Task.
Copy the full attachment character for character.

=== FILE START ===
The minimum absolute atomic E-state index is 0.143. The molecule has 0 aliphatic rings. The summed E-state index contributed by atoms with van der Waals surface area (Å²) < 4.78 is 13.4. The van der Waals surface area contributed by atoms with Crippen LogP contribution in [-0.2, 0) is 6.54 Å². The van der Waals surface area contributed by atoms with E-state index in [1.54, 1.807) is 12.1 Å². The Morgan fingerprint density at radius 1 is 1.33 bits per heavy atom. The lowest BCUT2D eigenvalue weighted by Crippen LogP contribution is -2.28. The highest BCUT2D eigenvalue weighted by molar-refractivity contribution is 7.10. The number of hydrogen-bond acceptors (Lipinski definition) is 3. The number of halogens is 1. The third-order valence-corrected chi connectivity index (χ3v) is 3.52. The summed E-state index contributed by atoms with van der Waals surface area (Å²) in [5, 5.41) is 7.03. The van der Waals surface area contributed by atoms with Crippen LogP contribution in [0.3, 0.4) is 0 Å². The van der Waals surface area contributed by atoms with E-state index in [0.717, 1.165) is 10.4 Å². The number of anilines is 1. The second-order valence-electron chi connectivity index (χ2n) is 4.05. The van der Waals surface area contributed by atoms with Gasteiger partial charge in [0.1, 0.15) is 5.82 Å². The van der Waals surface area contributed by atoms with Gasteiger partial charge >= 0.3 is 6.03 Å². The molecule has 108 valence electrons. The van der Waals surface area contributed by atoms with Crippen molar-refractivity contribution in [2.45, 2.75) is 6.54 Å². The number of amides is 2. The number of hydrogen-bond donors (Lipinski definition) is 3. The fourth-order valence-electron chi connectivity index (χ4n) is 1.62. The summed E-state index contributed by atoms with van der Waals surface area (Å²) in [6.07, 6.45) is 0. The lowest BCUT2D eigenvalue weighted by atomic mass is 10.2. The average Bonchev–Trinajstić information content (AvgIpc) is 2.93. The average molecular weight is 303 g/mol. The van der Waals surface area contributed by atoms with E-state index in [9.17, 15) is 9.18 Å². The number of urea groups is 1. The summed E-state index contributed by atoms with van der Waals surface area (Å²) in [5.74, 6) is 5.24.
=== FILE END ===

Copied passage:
The minimum absolute atomic E-state index is 0.143. The molecule has 0 aliphatic rings. The summed E-state index contributed by atoms with van der Waals surface area (Å²) < 4.78 is 13.4. The van der Waals surface area contributed by atoms with Crippen LogP contribution in [-0.2, 0) is 6.54 Å². The van der Waals surface area contributed by atoms with E-state index in [1.54, 1.807) is 12.1 Å². The Morgan fingerprint density at radius 1 is 1.33 bits per heavy atom. The lowest BCUT2D eigenvalue weighted by Crippen LogP contribution is -2.28. The highest BCUT2D eigenvalue weighted by molar-refractivity contribution is 7.10. The number of hydrogen-bond acceptors (Lipinski definition) is 3. The number of halogens is 1. The third-order valence-corrected chi connectivity index (χ3v) is 3.52. The summed E-state index contributed by atoms with van der Waals surface area (Å²) in [5, 5.41) is 7.03. The van der Waals surface area contributed by atoms with Crippen LogP contribution in [0.3, 0.4) is 0 Å². The van der Waals surface area contributed by atoms with E-state index in [0.717, 1.165) is 10.4 Å². The number of anilines is 1. The second-order valence-electron chi connectivity index (χ2n) is 4.05. The van der Waals surface area contributed by atoms with Gasteiger partial charge in [0.1, 0.15) is 5.82 Å². The van der Waals surface area contributed by atoms with Gasteiger partial charge >= 0.3 is 6.03 Å². The molecule has 108 valence electrons. The van der Waals surface area contributed by atoms with Crippen molar-refractivity contribution in [2.45, 2.75) is 6.54 Å². The number of amides is 2. The number of hydrogen-bond donors (Lipinski definition) is 3. The fourth-order valence-electron chi connectivity index (χ4n) is 1.62. The summed E-state index contributed by atoms with van der Waals surface area (Å²) in [6.07, 6.45) is 0. The lowest BCUT2D eigenvalue weighted by atomic mass is 10.2. The average Bonchev–Trinajstić information content (AvgIpc) is 2.93. The average molecular weight is 303 g/mol. The van der Waals surface area contributed by atoms with E-state index in [9.17, 15) is 9.18 Å². The number of urea groups is 1. The summed E-state index contributed by atoms with van der Waals surface area (Å²) in [5.74, 6) is 5.24.